A call for more (and better) QR code experiences

Adam Masters
Oct 21, 2019 · 6 min read
Image Credit: March for Our Lives

I recently purchased a March for Our Lives t-shirt for two reasons. First, I want to support their mission. March for Our Lives harnesses the power of young people across the country to fight for sensible gun violence prevention policies that save lives. Second, their QR code — even MFOL clothing works to mobilize young people (like myself). The branded t-shirts and hoodies are adorned with an American flag containing a QR code, which leads directly to online voter registration when scanned. In under two minutes, you can be registered.

The Magic of QR Codes

QR codes — those blocky, black and white squares of digital information — are magical. They are like a portal between the physical and digital worlds. A simple and effective way for brands to effortlessly engage with those around them.

Sadly, QR codes are often considered a joke. But, they shouldn’t be. In reality, they are a powerful tool brands can use to galvanize customers into action.

In the past, too much friction — interactions that hinder your users from accomplishing their goal — and zero consumer awareness held QR codes back. That ended, though, when scanners started being built natively into the camera.

To 1994, when Toyota came up with a clever technology. Toyota created a machine-readable matrix barcode, “Quick Response Codes”, to track automobile parts to optimize the car manufacturing process. QR codes were born.

In 2002, Japanese mobile phones were released to market with built-in QR code scanners. As a result, the adoption of QR codes quickly accelerated in Japan since almost anyone could engage with codes without any additional hardware or software.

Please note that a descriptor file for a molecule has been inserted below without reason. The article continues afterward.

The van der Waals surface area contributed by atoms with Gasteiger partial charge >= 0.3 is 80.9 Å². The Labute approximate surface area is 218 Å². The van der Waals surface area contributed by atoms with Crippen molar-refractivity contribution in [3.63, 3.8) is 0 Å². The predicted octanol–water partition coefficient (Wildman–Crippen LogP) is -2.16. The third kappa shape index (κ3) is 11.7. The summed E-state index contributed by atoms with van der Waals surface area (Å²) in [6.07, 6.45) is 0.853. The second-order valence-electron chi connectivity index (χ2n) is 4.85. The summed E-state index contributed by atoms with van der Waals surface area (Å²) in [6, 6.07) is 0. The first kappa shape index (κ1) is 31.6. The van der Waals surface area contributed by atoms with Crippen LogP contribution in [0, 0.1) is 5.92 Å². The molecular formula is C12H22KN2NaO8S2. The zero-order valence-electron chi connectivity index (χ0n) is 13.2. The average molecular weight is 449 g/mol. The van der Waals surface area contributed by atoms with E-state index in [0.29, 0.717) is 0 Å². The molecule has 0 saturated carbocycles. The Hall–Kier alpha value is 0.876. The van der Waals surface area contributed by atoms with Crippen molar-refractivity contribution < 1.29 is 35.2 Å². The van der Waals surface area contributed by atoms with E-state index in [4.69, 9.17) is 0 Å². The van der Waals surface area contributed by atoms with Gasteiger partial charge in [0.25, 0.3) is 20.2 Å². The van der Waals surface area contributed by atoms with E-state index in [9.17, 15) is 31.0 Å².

It wasn’t until 2010 when QR codes gained popularity in the U.S, consumerized and eventually trickled into the mainstream. Reports even indicated an incredible 1,200% increase in QR scanning over 6 months.

But, there was one crucial problem: users had to download a separate app in order to scan the codes. And no one wanted to do this. This added step defeats the value and accessibility of QR codes as a tool for brands in the first place.

Let’s think back to the typical experience scanning a QR code during that time:

  1. Point your camera towards a code
  2. Remember your phone’s camera can’t scan QR codes
  3. Search the app store for a QR scanner
  4. Wait for the app to download
  5. Open that app, point the camera, scan the code
  6. Find yourself on a website that’s not even optimized for your phone.

That’s just a bad user experience from beginning to end.

To 2017 where, alas, something amazing has happened. QR scanning became natively built into smartphone cameras. QR readers come standard on all Android smartphones, and Apple started supporting QR codes with the iOS 11 update.

Now, rather than downloading a separate app, users could access QR codes with their built-in camera. Reconsider the experience:

  1. Point your camera, scan the code

Simple, quick, effortless, magic. With native scanning built-in, QR codes can finally become useful.

But, why can QR codes be so valuable for brands?

There are many more reasons, but these ones are important.

A QR code is capable of holding 300 times more data than a traditional barcode. This means they can be linked to practically anything — an app, website, text, whatever digital content you want to display.

You can update what and where a QR code links to and these codes never expire. Magic, right? No matter the focus — driving downloads, increasing awareness, sign-ups — QRs can be leveraged to help make this happen.

QR codes are cheap and flexible, meaning there’s not much downside to using them. Creating a QR code is as simple as visiting a website and pasting in a link, image, or any form of content you want the code to link to.

The code can then be added to just about anything from physical items, like the MFOL apparel, to digital screens, like on mobile boarding passes from Delta, United, American, and other airlines. Just do a quick Google search and you’ll find that there are a ton of free sites out there that will help you create your own QR codes for free.